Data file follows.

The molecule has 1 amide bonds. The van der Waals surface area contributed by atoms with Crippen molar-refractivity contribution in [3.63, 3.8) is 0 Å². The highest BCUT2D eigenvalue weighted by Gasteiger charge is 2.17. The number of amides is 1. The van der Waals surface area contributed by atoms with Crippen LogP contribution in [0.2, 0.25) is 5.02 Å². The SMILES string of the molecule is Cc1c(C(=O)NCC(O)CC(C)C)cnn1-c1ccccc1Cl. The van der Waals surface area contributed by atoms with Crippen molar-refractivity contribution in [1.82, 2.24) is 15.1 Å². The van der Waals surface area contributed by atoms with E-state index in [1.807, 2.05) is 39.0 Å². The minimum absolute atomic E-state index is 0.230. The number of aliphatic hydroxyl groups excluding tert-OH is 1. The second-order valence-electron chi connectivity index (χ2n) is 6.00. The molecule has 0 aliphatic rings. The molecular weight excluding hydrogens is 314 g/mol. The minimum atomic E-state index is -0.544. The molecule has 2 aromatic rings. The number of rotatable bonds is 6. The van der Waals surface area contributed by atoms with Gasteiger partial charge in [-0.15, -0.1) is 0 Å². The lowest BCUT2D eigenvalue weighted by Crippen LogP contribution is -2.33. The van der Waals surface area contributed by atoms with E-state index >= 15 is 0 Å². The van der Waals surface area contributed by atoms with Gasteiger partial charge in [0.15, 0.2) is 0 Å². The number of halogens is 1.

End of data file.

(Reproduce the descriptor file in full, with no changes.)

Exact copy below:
The molecule has 1 amide bonds. The van der Waals surface area contributed by atoms with Crippen molar-refractivity contribution in [3.63, 3.8) is 0 Å². The highest BCUT2D eigenvalue weighted by Gasteiger charge is 2.17. The number of amides is 1. The van der Waals surface area contributed by atoms with Crippen LogP contribution in [0.2, 0.25) is 5.02 Å². The SMILES string of the molecule is Cc1c(C(=O)NCC(O)CC(C)C)cnn1-c1ccccc1Cl. The van der Waals surface area contributed by atoms with Crippen molar-refractivity contribution in [1.82, 2.24) is 15.1 Å². The van der Waals surface area contributed by atoms with E-state index in [1.807, 2.05) is 39.0 Å². The minimum absolute atomic E-state index is 0.230. The number of aliphatic hydroxyl groups excluding tert-OH is 1. The second-order valence-electron chi connectivity index (χ2n) is 6.00. The molecule has 0 aliphatic rings. The molecular weight excluding hydrogens is 314 g/mol. The minimum atomic E-state index is -0.544. The molecule has 2 aromatic rings. The number of rotatable bonds is 6. The van der Waals surface area contributed by atoms with Gasteiger partial charge in [-0.15, -0.1) is 0 Å². The lowest BCUT2D eigenvalue weighted by Crippen LogP contribution is -2.33. The van der Waals surface area contributed by atoms with E-state index >= 15 is 0 Å². The van der Waals surface area contributed by atoms with Gasteiger partial charge in [0.15, 0.2) is 0 Å². The number of halogens is 1.